The Shimanami Kaidō

Matsuyama – Onomichi

72 Miles

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Matsuyama was a breath of fresh air, when compared to the other three capital cities of Shikoku. The largest of the island’s cities with over 500,000 inhabitants, it’s a city beautified with an abundance of green space, pilgrimage temples, a steep hilltop castle and the rather special Dōgo Onsen. The mineral rich waters of the area have been known to the Japanese for well over a thousand years, and were said to have cured the ailments of a deity.


The Dōgo Onsen Honkan, the oldest bathhouse in the country – dating back to 1894 – is a three-story wooden building inclusive of a watchtower. This building became the inspiration behind the bathhouse of the spirit world in Miyazaki’s timeless classic ‘Spirited Away.’



A bulk of the sights, bar that of the castle were fairly close to my guesthouse, this allowed for some limited walking. For today, as a result of yesterday’s trauma, was consequently a rest day and all forms of physical exertion were strictly off the menu. Beer however, wasn’t.



Morning saw me around Ehime’s coast, the climes lacking any hint of a typhoon with clear skies and a skin-blisteringly hot sun that would see me burnt red raw – when I had forgotten to apply sunscreen.


Trailing the coast eventually led me to Imabari, the last mainland city of Shikoku. From there – and across the Seto Inland Sea spanning some six islands – runs the Shimanami Kaido. This is a 40-mile long toll road for both cars and cyclists, connecting Shikoku with Western Honshū. It’s a popular route once plundered by buccaneers and pirates between the 14th and 16th Centuries. Today, however,  there is safe passage for cyclists from all walks of life.

IMG_7731i The cycling route is some 6 miles longer than the actual toll road for motor vehicles; allowing one to concentrate on nothing more than one’s fellow cyclists and the contrasting views across the inland sea from the island’s interconnecting bridges. IMG_7740i

Local fishermen cart their catch to neighbouring islands, as holidaying family’s island hop – on rented bicycles. The weekend cycling enthusiast is also amongst them with his latest multi-Yen vessel – the type that love to stop and take pictures of their steeds in idyllic settings, which in turn seems to cause a strange set of stirrings within the never regions of their tight spandex shorts. Not that I was looking of course, I’d already had my lunch.

Ikuchi Island marks the beginning of Hiroshima Prefecture. Crossing the bridge from Omishima, I waved goodbye to Shikoku, as I cycled forth across the open expanse of the inland sea – in harmony with a gentle ocean breeze and a plenitude of spectacular island gazing opportunities.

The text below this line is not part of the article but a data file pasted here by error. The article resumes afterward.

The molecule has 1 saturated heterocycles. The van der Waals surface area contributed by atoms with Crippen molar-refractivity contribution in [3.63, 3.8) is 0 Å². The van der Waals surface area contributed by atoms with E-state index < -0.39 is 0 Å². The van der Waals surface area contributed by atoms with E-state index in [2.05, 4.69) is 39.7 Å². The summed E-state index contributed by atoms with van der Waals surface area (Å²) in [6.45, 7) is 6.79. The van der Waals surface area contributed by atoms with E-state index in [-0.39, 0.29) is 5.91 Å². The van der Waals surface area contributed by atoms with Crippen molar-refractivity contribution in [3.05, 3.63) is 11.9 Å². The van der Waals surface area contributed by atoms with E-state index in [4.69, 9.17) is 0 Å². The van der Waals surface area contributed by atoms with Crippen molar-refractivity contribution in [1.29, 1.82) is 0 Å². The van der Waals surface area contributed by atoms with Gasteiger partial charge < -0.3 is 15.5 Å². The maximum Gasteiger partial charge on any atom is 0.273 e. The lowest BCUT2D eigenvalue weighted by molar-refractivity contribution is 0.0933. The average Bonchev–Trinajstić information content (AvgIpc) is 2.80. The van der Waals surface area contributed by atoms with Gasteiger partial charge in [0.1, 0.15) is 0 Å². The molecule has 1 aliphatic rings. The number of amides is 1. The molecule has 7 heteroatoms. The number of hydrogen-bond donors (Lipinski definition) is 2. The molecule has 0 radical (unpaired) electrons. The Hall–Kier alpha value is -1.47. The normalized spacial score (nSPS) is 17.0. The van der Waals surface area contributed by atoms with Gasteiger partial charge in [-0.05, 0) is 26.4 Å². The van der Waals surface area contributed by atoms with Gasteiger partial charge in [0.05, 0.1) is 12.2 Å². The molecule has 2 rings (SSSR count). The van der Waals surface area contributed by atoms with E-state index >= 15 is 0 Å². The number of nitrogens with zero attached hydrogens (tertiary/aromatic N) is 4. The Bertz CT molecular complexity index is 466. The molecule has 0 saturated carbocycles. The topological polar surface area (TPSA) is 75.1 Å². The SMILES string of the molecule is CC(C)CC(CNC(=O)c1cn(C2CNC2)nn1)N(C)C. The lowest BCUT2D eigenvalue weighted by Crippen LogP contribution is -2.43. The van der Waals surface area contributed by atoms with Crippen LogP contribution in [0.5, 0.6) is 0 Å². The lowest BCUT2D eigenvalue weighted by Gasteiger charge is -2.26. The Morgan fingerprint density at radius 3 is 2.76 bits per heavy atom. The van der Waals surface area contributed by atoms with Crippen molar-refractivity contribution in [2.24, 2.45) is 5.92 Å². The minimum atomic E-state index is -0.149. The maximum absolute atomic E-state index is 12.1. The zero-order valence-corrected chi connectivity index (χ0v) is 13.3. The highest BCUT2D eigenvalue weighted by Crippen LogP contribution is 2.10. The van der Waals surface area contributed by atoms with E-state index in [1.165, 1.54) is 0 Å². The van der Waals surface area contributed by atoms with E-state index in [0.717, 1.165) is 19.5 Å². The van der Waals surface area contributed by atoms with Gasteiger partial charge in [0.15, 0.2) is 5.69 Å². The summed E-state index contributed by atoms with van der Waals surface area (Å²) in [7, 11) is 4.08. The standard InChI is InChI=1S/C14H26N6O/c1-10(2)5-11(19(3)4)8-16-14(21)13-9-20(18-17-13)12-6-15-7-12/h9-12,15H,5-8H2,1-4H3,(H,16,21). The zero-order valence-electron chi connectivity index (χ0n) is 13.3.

IMG_7706i Reaching Mukaishima, the 6th and final island of the Shimanami Kaido crossing, saw me fumble about amongst the island’s interior until close to sundown. This island once saw 100 RAF Prisoners of War stationed here, after their dreaded journey from Indonesia on one of the Japanese’s fearsome Hell Ships – the Dainichi Maru. These men would soon be joined by 116 American’s, shipped in from The Philippines. Those that managed to survive the perilous journey were soon put to work and used as slave labour on the island’s shipyards; many being worked to death or dying of malnutrition. Just a small chapter from the history of a prefecture that would eventually become synonymous with the build up to the end of World War II. The final bridge connecting Mukaishima to Onomichi on the mainland was not suitable for cyclists, so I took a short ferry ride across a narrow stretch of ocean. IMG_7742i

In Onomichi, I tracked down one of the most impressive guesthouses in Japan. A guesthouse seemingly poised in the past, sitting inside an aged shopping arcade that seemed as if it might slowly be gearing itself up for a long nap. From the outside, the guesthouse could quite easily be mistaken for a place of limited appeal, for in fact the fascia of the building is one of deception, a trend unique to the old townhouses of Onomichi. In an attempt to reinvigorate this part of town, this old townhouse – known as ‘Anago no Nedoko’ (bed of an eel) stems back some 100 metres or so and has been renovated to a traditional yet quirky standard. It contained a chic coffee house, kitchen, lounge area, garden and a number of comfortable dormitories.


It was a warm and welcoming place, in a town that is unrushed and more accepting to the slowness of time. I settled in for a couple of days as some heavy rain poured down around me – Typhoon Halong looming ever closer, its exact path still uncertain.



For a more gratuitous insight into my journey please take a visit to your respective Amazon store or contact me directly for a signed copy and colour map:

Tokyo to Tokyo: A Cycling Adventure Around Japan

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